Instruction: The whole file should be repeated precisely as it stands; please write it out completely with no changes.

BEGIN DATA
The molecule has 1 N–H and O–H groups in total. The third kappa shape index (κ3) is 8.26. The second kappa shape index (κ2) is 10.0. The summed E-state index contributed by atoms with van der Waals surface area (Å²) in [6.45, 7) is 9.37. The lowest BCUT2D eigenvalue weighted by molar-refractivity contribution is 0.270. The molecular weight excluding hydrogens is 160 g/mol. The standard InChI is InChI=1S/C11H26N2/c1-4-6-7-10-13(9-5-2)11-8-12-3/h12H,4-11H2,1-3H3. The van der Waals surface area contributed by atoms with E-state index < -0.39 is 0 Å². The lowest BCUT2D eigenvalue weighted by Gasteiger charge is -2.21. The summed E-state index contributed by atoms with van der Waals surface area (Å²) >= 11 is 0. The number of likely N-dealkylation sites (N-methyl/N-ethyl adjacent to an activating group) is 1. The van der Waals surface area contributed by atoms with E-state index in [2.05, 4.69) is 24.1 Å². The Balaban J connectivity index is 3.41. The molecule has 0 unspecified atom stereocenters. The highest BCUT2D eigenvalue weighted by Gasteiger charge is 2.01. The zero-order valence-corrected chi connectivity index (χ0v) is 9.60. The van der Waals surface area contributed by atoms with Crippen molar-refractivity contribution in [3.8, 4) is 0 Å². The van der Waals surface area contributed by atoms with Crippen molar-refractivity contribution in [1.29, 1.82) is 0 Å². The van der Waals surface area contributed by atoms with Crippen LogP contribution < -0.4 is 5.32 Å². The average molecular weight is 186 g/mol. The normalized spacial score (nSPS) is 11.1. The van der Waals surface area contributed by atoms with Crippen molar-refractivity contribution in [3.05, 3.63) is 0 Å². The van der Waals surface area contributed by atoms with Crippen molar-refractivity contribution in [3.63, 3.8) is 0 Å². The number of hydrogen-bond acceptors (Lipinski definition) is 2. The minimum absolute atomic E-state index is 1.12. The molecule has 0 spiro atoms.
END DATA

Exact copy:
The molecule has 1 N–H and O–H groups in total. The third kappa shape index (κ3) is 8.26. The second kappa shape index (κ2) is 10.0. The summed E-state index contributed by atoms with van der Waals surface area (Å²) in [6.45, 7) is 9.37. The lowest BCUT2D eigenvalue weighted by molar-refractivity contribution is 0.270. The molecular weight excluding hydrogens is 160 g/mol. The standard InChI is InChI=1S/C11H26N2/c1-4-6-7-10-13(9-5-2)11-8-12-3/h12H,4-11H2,1-3H3. The van der Waals surface area contributed by atoms with E-state index < -0.39 is 0 Å². The lowest BCUT2D eigenvalue weighted by Gasteiger charge is -2.21. The summed E-state index contributed by atoms with van der Waals surface area (Å²) >= 11 is 0. The number of likely N-dealkylation sites (N-methyl/N-ethyl adjacent to an activating group) is 1. The van der Waals surface area contributed by atoms with E-state index in [2.05, 4.69) is 24.1 Å². The Balaban J connectivity index is 3.41. The molecule has 0 unspecified atom stereocenters. The highest BCUT2D eigenvalue weighted by Gasteiger charge is 2.01. The zero-order valence-corrected chi connectivity index (χ0v) is 9.60. The van der Waals surface area contributed by atoms with Crippen molar-refractivity contribution in [3.8, 4) is 0 Å². The van der Waals surface area contributed by atoms with Crippen molar-refractivity contribution in [1.29, 1.82) is 0 Å². The van der Waals surface area contributed by atoms with Crippen LogP contribution < -0.4 is 5.32 Å². The average molecular weight is 186 g/mol. The normalized spacial score (nSPS) is 11.1. The van der Waals surface area contributed by atoms with Crippen molar-refractivity contribution in [3.05, 3.63) is 0 Å². The van der Waals surface area contributed by atoms with Crippen molar-refractivity contribution in [3.63, 3.8) is 0 Å². The number of hydrogen-bond acceptors (Lipinski definition) is 2. The minimum absolute atomic E-state index is 1.12. The molecule has 0 spiro atoms.